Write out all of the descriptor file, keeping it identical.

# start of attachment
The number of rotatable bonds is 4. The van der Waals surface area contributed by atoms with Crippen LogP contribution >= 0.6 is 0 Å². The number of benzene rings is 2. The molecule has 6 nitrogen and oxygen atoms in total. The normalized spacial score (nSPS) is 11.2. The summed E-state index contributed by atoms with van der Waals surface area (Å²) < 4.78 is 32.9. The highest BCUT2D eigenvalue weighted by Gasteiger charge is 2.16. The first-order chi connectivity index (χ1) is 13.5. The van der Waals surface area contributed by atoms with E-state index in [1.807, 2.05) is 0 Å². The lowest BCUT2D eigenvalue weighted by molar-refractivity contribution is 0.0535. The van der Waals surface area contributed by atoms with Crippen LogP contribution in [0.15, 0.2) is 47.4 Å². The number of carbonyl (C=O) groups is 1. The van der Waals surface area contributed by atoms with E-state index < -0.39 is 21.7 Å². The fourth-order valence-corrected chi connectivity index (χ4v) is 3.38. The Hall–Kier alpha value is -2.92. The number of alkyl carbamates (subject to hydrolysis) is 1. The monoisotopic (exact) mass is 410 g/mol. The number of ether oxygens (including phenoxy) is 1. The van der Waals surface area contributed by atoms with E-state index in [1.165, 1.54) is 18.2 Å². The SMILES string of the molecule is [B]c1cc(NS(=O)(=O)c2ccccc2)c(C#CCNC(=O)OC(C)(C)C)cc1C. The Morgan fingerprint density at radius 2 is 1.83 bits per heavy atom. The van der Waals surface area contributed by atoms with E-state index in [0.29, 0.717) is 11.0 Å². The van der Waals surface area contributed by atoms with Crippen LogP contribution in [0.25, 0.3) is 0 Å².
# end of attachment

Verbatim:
The number of rotatable bonds is 4. The van der Waals surface area contributed by atoms with Crippen LogP contribution >= 0.6 is 0 Å². The number of benzene rings is 2. The molecule has 6 nitrogen and oxygen atoms in total. The normalized spacial score (nSPS) is 11.2. The summed E-state index contributed by atoms with van der Waals surface area (Å²) < 4.78 is 32.9. The highest BCUT2D eigenvalue weighted by Gasteiger charge is 2.16. The first-order chi connectivity index (χ1) is 13.5. The van der Waals surface area contributed by atoms with E-state index in [1.807, 2.05) is 0 Å². The lowest BCUT2D eigenvalue weighted by molar-refractivity contribution is 0.0535. The van der Waals surface area contributed by atoms with Crippen LogP contribution in [0.15, 0.2) is 47.4 Å². The number of carbonyl (C=O) groups is 1. The van der Waals surface area contributed by atoms with E-state index < -0.39 is 21.7 Å². The fourth-order valence-corrected chi connectivity index (χ4v) is 3.38. The Hall–Kier alpha value is -2.92. The number of alkyl carbamates (subject to hydrolysis) is 1. The monoisotopic (exact) mass is 410 g/mol. The number of ether oxygens (including phenoxy) is 1. The van der Waals surface area contributed by atoms with E-state index in [1.165, 1.54) is 18.2 Å². The SMILES string of the molecule is [B]c1cc(NS(=O)(=O)c2ccccc2)c(C#CCNC(=O)OC(C)(C)C)cc1C. The Morgan fingerprint density at radius 2 is 1.83 bits per heavy atom. The van der Waals surface area contributed by atoms with E-state index in [0.29, 0.717) is 11.0 Å². The van der Waals surface area contributed by atoms with Crippen LogP contribution in [0.25, 0.3) is 0 Å².